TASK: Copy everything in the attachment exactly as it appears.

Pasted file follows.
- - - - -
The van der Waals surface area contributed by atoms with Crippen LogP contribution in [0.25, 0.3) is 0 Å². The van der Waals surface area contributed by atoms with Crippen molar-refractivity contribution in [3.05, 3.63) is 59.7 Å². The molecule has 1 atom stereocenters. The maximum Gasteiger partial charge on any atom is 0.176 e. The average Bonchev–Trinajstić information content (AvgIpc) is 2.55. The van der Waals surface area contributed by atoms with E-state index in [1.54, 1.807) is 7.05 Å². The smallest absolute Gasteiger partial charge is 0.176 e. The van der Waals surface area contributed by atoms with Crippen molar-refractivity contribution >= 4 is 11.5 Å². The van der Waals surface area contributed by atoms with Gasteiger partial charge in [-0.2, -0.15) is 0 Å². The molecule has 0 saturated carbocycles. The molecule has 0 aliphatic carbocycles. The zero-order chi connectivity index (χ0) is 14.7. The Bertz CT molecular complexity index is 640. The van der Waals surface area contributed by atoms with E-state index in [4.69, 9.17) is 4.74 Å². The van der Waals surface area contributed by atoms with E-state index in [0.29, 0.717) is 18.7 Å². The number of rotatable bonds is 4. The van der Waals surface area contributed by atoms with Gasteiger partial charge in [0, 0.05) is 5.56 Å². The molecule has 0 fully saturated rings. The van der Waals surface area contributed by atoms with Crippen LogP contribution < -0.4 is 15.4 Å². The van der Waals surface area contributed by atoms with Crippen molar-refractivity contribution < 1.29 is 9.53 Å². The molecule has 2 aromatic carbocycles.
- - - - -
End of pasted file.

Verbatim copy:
The van der Waals surface area contributed by atoms with Crippen LogP contribution in [0.25, 0.3) is 0 Å². The van der Waals surface area contributed by atoms with Crippen molar-refractivity contribution in [3.05, 3.63) is 59.7 Å². The molecule has 1 atom stereocenters. The maximum Gasteiger partial charge on any atom is 0.176 e. The average Bonchev–Trinajstić information content (AvgIpc) is 2.55. The van der Waals surface area contributed by atoms with E-state index in [1.54, 1.807) is 7.05 Å². The smallest absolute Gasteiger partial charge is 0.176 e. The van der Waals surface area contributed by atoms with Crippen molar-refractivity contribution >= 4 is 11.5 Å². The van der Waals surface area contributed by atoms with Gasteiger partial charge in [-0.2, -0.15) is 0 Å². The molecule has 0 saturated carbocycles. The molecule has 0 aliphatic carbocycles. The zero-order chi connectivity index (χ0) is 14.7. The Bertz CT molecular complexity index is 640. The van der Waals surface area contributed by atoms with E-state index in [4.69, 9.17) is 4.74 Å². The van der Waals surface area contributed by atoms with E-state index in [0.29, 0.717) is 18.7 Å². The number of rotatable bonds is 4. The van der Waals surface area contributed by atoms with Gasteiger partial charge in [0, 0.05) is 5.56 Å². The molecule has 0 fully saturated rings. The van der Waals surface area contributed by atoms with Crippen LogP contribution < -0.4 is 15.4 Å². The van der Waals surface area contributed by atoms with Crippen molar-refractivity contribution < 1.29 is 9.53 Å². The molecule has 2 aromatic carbocycles.